The Curious About Everything Newsletter #19
The best things I read this month about society, culture, and technology.
Welcome back to Curious About Everything. CAE 18, last month’s newsletter, is here if you missed it.
✨ The American Spinal CSF Leak Foundation has asked me to join their board of directors, and I have accepted. Both the US and Canadian Foundations have been very helpful since I sustained a CSF leak from a lumbar puncture that then became chronic. I’m excited to help serve the patient community, and hopefully continue to raise awareness for this debilitating condition.
✨ I’ve enabled annual memberships on my Patreon, and we’re about to have a group Zoom call to chat about life, food, and everything in between. Join us! Memberships start as little as $5 a month.
✨ I’m fully settled in my Ottawa apartment, the first time I’ve decorated an unfurnished place since 2003 when I moved to New York to begin working as a lawyer. It’s been an interesting (sometimes frustrating) challenge to find the tools that can accommodate my disabilities. The two that gave me the most freedom:
An AutoSlide, which I had to get permission for as it drills into the patio door. It is a motor that allows me to open the patio door with a button press, since the 20lbs of drag weight are not possible with a spinal leak; and
Electric blinds, since the blinds the apartment came with are too heavy for me to pull up in the morning. I will be writing a longer post on my site about these and other changes I made to make the apartment my own.
I’m really enjoying getting to know Ottawa, and have thus far found that people are kind and considerate about my limitations. The city has a lot of green spaces, which I can’t wait to see as we roll into autumn.
✨ I’ve updated my gluten free guides to Japan, Spain, and France with new restaurants that are safe for celiacs, and removed some closures from the pandemic. In the works are translation cards for South Korea, Sweden, Finland, and more, which go slowly as I can only work as my health allows. South Korea is in beta and out in the wild being tested by a reader.
The Best Things I Read This Month
I’ve had a lot of links in the “Society, Culture and Technology” category, so that’s the big bucket we’re going with for this month’s recommendations.
💾 A wonderful interview with the “last man standing” in the floppy disk business. Floppy disks are still enduring despite having disappeared from most of our day-to-day lives. (The interview was originally published in a new book, Floppy Disk Fever: The Curious Afterlives of a Flexible Medium). He’s a former lawyer, too!
People send us the disks that they’ve rediscovered in their drawers. They can no longer use them, but they still want to get to their old address book, PhD thesis, or photographs that are on there. So, somebody might send us five disks with Kodak photographs on them, and we get them off. If we’re running behind, I sometimes transfer the data at home while watching American football. You would not believe some of the letters we get back. People see their late grandmother or their baby pictures again and that’s very important to them. We’re happy to bring these things back. We’re not being charitable and we don’t need to be congratulated for it, but it is nice to know that we’re getting people stuff they really need.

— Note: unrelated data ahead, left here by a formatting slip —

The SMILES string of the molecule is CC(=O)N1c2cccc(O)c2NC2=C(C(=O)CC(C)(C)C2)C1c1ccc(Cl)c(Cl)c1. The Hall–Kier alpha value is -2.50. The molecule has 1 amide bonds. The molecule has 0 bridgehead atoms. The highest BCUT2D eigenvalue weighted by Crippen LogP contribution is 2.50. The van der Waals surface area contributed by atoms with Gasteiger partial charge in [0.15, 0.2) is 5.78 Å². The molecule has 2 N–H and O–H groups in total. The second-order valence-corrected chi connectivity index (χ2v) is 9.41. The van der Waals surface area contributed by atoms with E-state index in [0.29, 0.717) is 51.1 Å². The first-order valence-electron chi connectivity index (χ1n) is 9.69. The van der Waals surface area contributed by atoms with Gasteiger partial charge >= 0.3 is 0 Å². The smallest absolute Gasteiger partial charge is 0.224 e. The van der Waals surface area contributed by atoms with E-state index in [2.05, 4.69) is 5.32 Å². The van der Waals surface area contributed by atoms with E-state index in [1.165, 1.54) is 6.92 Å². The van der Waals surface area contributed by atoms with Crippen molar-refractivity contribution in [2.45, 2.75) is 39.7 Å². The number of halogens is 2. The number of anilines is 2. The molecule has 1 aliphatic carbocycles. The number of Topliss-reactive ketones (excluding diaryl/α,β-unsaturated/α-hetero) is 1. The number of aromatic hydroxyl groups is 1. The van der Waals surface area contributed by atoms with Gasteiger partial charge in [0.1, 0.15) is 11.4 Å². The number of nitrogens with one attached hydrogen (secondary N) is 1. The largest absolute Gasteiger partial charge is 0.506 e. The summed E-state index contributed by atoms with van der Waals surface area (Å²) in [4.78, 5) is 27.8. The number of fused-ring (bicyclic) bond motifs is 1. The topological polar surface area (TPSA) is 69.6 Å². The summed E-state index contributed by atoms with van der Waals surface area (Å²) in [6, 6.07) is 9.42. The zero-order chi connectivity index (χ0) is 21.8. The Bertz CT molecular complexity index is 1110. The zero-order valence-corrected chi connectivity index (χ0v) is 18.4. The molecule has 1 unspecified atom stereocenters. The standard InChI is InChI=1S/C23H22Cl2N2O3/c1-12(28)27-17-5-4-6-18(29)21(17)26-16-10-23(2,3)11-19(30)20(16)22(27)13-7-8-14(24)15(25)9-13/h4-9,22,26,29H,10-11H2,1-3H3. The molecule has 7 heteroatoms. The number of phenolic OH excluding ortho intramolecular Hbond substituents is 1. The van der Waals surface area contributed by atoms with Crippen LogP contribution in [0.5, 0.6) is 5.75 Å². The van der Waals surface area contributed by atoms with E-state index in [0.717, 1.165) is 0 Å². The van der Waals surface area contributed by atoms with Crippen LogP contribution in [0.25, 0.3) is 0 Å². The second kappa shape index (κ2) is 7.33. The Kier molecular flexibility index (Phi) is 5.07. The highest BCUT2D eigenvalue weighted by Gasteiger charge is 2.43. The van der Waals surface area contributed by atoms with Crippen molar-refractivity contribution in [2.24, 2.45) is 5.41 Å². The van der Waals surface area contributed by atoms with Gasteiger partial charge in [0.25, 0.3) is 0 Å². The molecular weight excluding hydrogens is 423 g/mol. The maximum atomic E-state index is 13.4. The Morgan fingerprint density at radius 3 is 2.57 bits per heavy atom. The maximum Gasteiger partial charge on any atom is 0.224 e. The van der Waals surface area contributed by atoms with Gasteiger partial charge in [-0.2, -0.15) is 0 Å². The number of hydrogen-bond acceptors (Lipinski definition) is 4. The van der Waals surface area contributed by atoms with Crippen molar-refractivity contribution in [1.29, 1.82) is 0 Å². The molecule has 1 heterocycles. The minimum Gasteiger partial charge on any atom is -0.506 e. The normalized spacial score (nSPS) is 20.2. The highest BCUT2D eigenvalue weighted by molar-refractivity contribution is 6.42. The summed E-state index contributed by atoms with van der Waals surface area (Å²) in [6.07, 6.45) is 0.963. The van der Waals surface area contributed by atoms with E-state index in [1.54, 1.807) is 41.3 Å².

⌚ Adam Mastroianni on the “productivity pablum” that only tells us how lazy we are. He used to buy into it, and become extra productive—only to then feel “pretty bummed” all the time. Once he stopped measuring his worth by productivity and started doing work he enjoyed, he stopped self-flagellating. “If I wanted to maximize human misery, I would 100% try to convince people to spend more time doing things they hate.” Not everyone has the privilege to try work that they love, but his message seems to be: if you do have that privilege, and you’re not trying work you enjoy, you’re only going to stay unhappy no matter how productive you are. Experimental History
🫂 An introvert’s guide to getting ahead of social fatigue: a reading list for those of you who are introverted (me!) and want to “maximize your social battery” if you are starting to socialize again (not me!). Pocket
♿ Fourteen years ago, Ian Mackay crashed his bike, lost all feeling below his chest, lost the ability to breathe on his own, and lost all hope. In June, he hit the open road, reclaimed an old love and set a world record: he wheeled 184 miles in 24 hours, by mouth-controlled power. Sports Illustrated
🎙️ A deep dive into each of the number one singles in the history of the Billboard Hot 100, starting with 1958 (when the chart began) and working up to present day. Stereogum
🎼 And, also on the music front: a series of mixes meant to focus the brain and inspire the mind. The site says that they’ve found the most compelling music for sustained concentration, which is a mixture of different noises, arpeggios, texture, and meditative tracks. That music can “provide just the right amount of cognitive load to engage the parts of your mind that would otherwise be left free to wander and lead to distraction”. The goal of the site isn’t to offer background noise, but to share music that can be appreciated or enhanced by that peripheral attention while working. Music for Programming
🌝 The enduring wisdom of what was my favourite book as a child: “Goodnight Moon”. It is a whimsical story of a rabbit getting ready for bed, who methodically (and rhymingly) says goodnight to the items around him. Apparently the story is 75 years old! New York Times
#️⃣ How can we change our engagement with social media and make ourselves happier? The Marginalian’s Maria Popova has a solution: to share more about others than you’re currently doing. (I guess this newsletter qualifies!). Unselfing Social.
We are living through a pandemic of selfing — rampant self-celebration that mistakes applause for connection, likes for love. Social media companies are capitalizing on our native need for affirmation, exploiting our compromised immunity to manipulation at every turn: algorithms prioritizing selfies over sunflowers, algorithms amplifying the word I, algorithms doping us on the dopamine of being noticed, seducing us into forgetting the art and joy of noticing — that crowning glory of consciousness. And somewhere, in the quiet core of our being, this frantic hunt for likes is making us like ourselves less.
Related: “Reject the Algorithm”, via Of Dollars and Data.
📚 Summary of the book banning happening in the United States, which is growing. Related: the Brooklyn Library, about the book burning that happened during the Nazi regime in Germany. Also related: a list of the many banned books in Texas. PEN, The Brooklyn Library, Texas Monthly
📖 A lighter read: Ed Simon rounds up the many big-impact gaffes in books over the years, from the Bible to the US constitution to contemporary copy errors in books. The Millions